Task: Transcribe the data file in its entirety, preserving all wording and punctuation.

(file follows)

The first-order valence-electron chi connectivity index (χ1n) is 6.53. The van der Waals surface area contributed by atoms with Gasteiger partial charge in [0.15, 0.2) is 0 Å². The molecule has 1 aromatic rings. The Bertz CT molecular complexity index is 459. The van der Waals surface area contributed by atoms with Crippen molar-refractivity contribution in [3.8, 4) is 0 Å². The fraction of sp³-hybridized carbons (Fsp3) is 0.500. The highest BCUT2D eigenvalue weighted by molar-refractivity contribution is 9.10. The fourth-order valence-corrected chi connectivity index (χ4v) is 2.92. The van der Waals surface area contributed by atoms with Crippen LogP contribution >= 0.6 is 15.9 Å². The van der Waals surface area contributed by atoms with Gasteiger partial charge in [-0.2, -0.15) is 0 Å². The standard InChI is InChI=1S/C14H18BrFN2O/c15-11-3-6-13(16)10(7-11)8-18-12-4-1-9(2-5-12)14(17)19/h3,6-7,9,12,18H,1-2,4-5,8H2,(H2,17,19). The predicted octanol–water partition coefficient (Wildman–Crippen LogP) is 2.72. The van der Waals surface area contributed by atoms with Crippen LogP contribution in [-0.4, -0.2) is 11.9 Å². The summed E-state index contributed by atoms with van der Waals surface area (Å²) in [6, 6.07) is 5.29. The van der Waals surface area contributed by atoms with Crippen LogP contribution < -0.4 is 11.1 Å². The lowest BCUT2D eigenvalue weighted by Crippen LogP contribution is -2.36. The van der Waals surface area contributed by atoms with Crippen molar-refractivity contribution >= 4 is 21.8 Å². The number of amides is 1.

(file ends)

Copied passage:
The first-order valence-electron chi connectivity index (χ1n) is 6.53. The van der Waals surface area contributed by atoms with Gasteiger partial charge in [0.15, 0.2) is 0 Å². The molecule has 1 aromatic rings. The Bertz CT molecular complexity index is 459. The van der Waals surface area contributed by atoms with Crippen molar-refractivity contribution in [3.8, 4) is 0 Å². The fraction of sp³-hybridized carbons (Fsp3) is 0.500. The highest BCUT2D eigenvalue weighted by molar-refractivity contribution is 9.10. The fourth-order valence-corrected chi connectivity index (χ4v) is 2.92. The van der Waals surface area contributed by atoms with Crippen LogP contribution >= 0.6 is 15.9 Å². The van der Waals surface area contributed by atoms with Gasteiger partial charge in [-0.2, -0.15) is 0 Å². The standard InChI is InChI=1S/C14H18BrFN2O/c15-11-3-6-13(16)10(7-11)8-18-12-4-1-9(2-5-12)14(17)19/h3,6-7,9,12,18H,1-2,4-5,8H2,(H2,17,19). The predicted octanol–water partition coefficient (Wildman–Crippen LogP) is 2.72. The van der Waals surface area contributed by atoms with Crippen LogP contribution in [-0.4, -0.2) is 11.9 Å². The summed E-state index contributed by atoms with van der Waals surface area (Å²) in [6, 6.07) is 5.29. The van der Waals surface area contributed by atoms with Crippen LogP contribution < -0.4 is 11.1 Å². The lowest BCUT2D eigenvalue weighted by Crippen LogP contribution is -2.36. The van der Waals surface area contributed by atoms with Crippen molar-refractivity contribution >= 4 is 21.8 Å². The number of amides is 1.